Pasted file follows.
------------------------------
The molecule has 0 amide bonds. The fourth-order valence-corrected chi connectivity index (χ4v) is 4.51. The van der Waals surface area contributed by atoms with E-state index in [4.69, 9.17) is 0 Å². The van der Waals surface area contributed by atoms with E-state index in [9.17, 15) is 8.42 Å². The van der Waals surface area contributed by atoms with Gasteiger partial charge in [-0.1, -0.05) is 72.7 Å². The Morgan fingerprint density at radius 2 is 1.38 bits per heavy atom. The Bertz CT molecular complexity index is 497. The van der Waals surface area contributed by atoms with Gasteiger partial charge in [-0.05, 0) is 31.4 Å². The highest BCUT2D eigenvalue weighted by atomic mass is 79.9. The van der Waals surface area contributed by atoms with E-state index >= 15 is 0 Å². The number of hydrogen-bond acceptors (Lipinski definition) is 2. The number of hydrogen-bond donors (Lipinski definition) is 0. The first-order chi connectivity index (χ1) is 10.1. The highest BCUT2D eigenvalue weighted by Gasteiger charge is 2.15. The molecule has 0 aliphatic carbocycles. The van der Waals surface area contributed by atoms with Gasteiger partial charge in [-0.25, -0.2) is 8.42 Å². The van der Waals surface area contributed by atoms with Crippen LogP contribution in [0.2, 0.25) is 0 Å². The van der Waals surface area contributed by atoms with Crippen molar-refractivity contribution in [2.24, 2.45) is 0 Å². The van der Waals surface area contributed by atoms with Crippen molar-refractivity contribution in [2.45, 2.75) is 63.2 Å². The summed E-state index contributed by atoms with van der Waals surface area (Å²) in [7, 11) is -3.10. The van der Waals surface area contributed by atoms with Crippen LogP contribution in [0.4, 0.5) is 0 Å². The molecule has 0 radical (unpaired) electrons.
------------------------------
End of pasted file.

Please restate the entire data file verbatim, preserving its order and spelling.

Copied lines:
The molecule has 0 amide bonds. The fourth-order valence-corrected chi connectivity index (χ4v) is 4.51. The van der Waals surface area contributed by atoms with E-state index in [4.69, 9.17) is 0 Å². The van der Waals surface area contributed by atoms with E-state index in [9.17, 15) is 8.42 Å². The van der Waals surface area contributed by atoms with Gasteiger partial charge in [-0.1, -0.05) is 72.7 Å². The Morgan fingerprint density at radius 2 is 1.38 bits per heavy atom. The Bertz CT molecular complexity index is 497. The van der Waals surface area contributed by atoms with Gasteiger partial charge in [-0.05, 0) is 31.4 Å². The highest BCUT2D eigenvalue weighted by atomic mass is 79.9. The van der Waals surface area contributed by atoms with E-state index >= 15 is 0 Å². The number of hydrogen-bond acceptors (Lipinski definition) is 2. The number of hydrogen-bond donors (Lipinski definition) is 0. The first-order chi connectivity index (χ1) is 10.1. The highest BCUT2D eigenvalue weighted by Gasteiger charge is 2.15. The molecule has 0 aliphatic carbocycles. The van der Waals surface area contributed by atoms with Gasteiger partial charge in [-0.25, -0.2) is 8.42 Å². The van der Waals surface area contributed by atoms with Crippen LogP contribution in [0.2, 0.25) is 0 Å². The van der Waals surface area contributed by atoms with Crippen molar-refractivity contribution in [2.24, 2.45) is 0 Å². The van der Waals surface area contributed by atoms with Crippen molar-refractivity contribution in [2.45, 2.75) is 63.2 Å². The summed E-state index contributed by atoms with van der Waals surface area (Å²) in [7, 11) is -3.10. The van der Waals surface area contributed by atoms with Crippen LogP contribution in [0.4, 0.5) is 0 Å². The molecule has 0 radical (unpaired) electrons.